The treatment of bad debts has been a constant source of disagreement between financial institutions and the Tax Department. Banks typically argued that some advances were so unlikely to be recovered that they may justifiably be regarded as “sticky” advances, and that interest on these advances should not be treated as income for the purposes of taxation. The Department’s response was that the bank wanted to have its cake and eat it too, since it was unwilling to write off the sticky loans as bad debts, and relied on that very characteristic to claim tax deduction.
Mr. Palkhivala used what has come to be known as the “real income principle” to support the bank’s claim. In State Bank of Travancore v. CIT, AIR 1986 SC 757, the Supreme Court rejected the argument, and held that interest on sticky loans is part of taxable income unless the loans are written off as bad. After relevant amendments to s. 36(1)(viii) of the Income Tax Act, 1961, and a CBDT Circular dt. 9-10-1984, the position began to change, and the Supreme Court overruled its decision in State Bank of Travancore in 1999 and again in 2006 (UCO Bank v. CIT, (1999) 4 SCC 599; Mercantile Bank v. CIT, (2006) 5 SCC 221).
Thus, the position of law today is that banks are entitled to treat a loan as commercially “bad” even without so accounting it in its books of accounts, and exclude interest on it from its taxable income. In this context, a recent decision of the Bombay High Court on a related but different question assumes some importance – DCIT v. Oman International Bank SOAG (ITA 114/2009, decided on 9 April 2009). A copy of the decision is available here. Accepting that banks are entitled to write off sticky interest as described above, and write off actual bad debts, the question arises as to when debt may be considered bad, and more importantly, who is to make that assessment. A Special Bench of the Mumbai ITAT had disagreed on this question – the majority holding that it was upto the lender’s commercial assessment, while the minority required the lender to prove that the debt had become bad.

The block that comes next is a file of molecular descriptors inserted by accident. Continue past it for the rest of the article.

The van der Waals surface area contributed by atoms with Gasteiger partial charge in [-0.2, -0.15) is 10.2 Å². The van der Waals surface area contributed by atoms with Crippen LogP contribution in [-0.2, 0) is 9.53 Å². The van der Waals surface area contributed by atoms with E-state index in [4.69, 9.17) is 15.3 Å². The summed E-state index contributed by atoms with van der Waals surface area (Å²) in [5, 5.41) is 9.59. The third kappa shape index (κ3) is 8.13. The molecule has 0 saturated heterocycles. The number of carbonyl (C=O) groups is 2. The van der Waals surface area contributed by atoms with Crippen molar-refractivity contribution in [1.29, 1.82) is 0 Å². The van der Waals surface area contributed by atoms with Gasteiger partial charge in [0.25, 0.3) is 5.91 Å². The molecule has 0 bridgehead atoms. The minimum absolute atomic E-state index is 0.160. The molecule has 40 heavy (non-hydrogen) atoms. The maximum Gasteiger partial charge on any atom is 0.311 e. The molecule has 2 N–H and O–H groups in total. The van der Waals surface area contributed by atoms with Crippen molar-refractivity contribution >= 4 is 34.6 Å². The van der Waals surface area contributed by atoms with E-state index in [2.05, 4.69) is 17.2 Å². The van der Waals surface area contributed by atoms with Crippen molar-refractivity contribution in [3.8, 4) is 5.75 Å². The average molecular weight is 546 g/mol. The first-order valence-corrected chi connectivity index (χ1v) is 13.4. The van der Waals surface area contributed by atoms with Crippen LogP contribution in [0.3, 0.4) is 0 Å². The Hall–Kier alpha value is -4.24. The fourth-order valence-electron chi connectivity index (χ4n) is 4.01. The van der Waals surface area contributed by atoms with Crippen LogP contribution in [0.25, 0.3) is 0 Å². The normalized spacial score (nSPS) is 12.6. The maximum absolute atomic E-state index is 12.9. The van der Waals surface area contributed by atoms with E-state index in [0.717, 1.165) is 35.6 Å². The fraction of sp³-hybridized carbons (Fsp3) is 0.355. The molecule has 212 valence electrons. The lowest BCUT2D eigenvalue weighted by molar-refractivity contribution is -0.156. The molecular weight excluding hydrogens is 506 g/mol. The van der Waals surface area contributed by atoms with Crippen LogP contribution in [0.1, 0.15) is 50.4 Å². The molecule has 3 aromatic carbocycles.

In what will come as a relief to banks, the Bombay High Court has upheld the view of the majority. The following observations are particularly significant:
“Subsequent to the amendment from the language of the Section it is sufficient if the bad debt or part thereof is written off as irrecoverable in the accounts of the assessee based on commercial expediency. If we apply the Rule of interpretation as spelt out in Hyden’s case, it would lead to an irresistible conclusion, that the Legislature by the amendment has sought to exclude the burden on the assessee to prove that the debt is bad debt and leaves it to the commercial wisdom of the assessee to treat the debt as bad, once it is written off as irrecoverable in the accounts of the assessee.”
The only requirement that the Court has imposed is that the decision of the bank to write off the debt in its books must be bona fide. In sum, the law on bad debts and sticky loans has radically changed in the last few years – from a scenario where banks had to both prove bad debts and include sticky interest, the law today allows them a presumption that a debt written off as bad is in fact bad, and that sticky interest is not part of taxable income. It is even conceivable that these benefits are extended to NBFCs, as the Kerala High Court is currently seized of a writ petition that has challenged the decision of the Government to confine these benefits to banks.